A recent study has investigated the effectiveness of a breast cancer support group on social media in patient education and well-being.
Although there are support groups available for breast cancer patients, many women still do not participate in such groups. A recent study has analyzed participation in an online twitter support community called the Breast Cancer Social Media Twitter support community (#BCSM) and its effects on patient education in addition to patient anxiety levels.
A survey was posted via the twitter group and on the #BCSM blog, for two weeks. Over 200 people responded to the survey. Participants reported an overall increase in knowledge of breast cancer, in particular, survivorship, metastatic breast cancer, cancer types and biology, clinical trials and research, treatment options, breast imaging, genetic testing, risk assessment, and radiotherapy following participation in the online community.
More than 30% of participants reported seeking a second opinion from a healthcare professional following participation in the breast cancer support group. Participation in the online community also led more than 70% of participants to plan outreach and advocacy efforts.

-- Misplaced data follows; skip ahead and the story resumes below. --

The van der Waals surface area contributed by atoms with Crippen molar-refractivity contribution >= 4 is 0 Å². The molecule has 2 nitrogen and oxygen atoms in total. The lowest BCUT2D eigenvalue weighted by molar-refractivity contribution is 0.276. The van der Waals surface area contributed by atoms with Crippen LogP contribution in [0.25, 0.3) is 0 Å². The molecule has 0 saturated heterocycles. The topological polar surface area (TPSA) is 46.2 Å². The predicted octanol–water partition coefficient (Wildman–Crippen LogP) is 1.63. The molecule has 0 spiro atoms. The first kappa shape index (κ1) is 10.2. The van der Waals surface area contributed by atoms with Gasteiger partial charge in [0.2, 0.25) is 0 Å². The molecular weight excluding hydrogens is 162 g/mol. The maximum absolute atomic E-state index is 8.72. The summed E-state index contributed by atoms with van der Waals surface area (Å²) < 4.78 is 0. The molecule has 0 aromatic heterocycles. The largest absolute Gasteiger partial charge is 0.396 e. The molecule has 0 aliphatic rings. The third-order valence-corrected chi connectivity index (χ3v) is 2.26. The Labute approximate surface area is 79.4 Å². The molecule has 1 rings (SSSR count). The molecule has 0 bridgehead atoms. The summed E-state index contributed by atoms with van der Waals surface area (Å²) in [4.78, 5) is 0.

Group participants also reported a reduction in anxiety levels following participation in the breast cancer support group. Over 65% of participants who had initially reported high levels of anxiety subsequently reported low, or no anxiety following participation in the online support group.
Not only did participation in the breast cancer online community and support group lead to increased knowledge of breast cancer and related issues, but the results of the survey show that participation in this online community also resulted in greater awareness, support, and advocacy, in addition to reducing anxiety in those living with breast cancer.
Attai, DJ, Cowher, MS, Al-Hamadani, M, Schoger, JM, Staley, AC, Landerasper, JL. “Twitter Social Media is an Effective Tool for Breast Cancer Patient Education and Support: Patient-Reported Outcomes by Survey” J Med Internet Res 2015;17(7):e188) doi:10.2196/jmir.4721
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Written by Deborah Tallarigo, PhD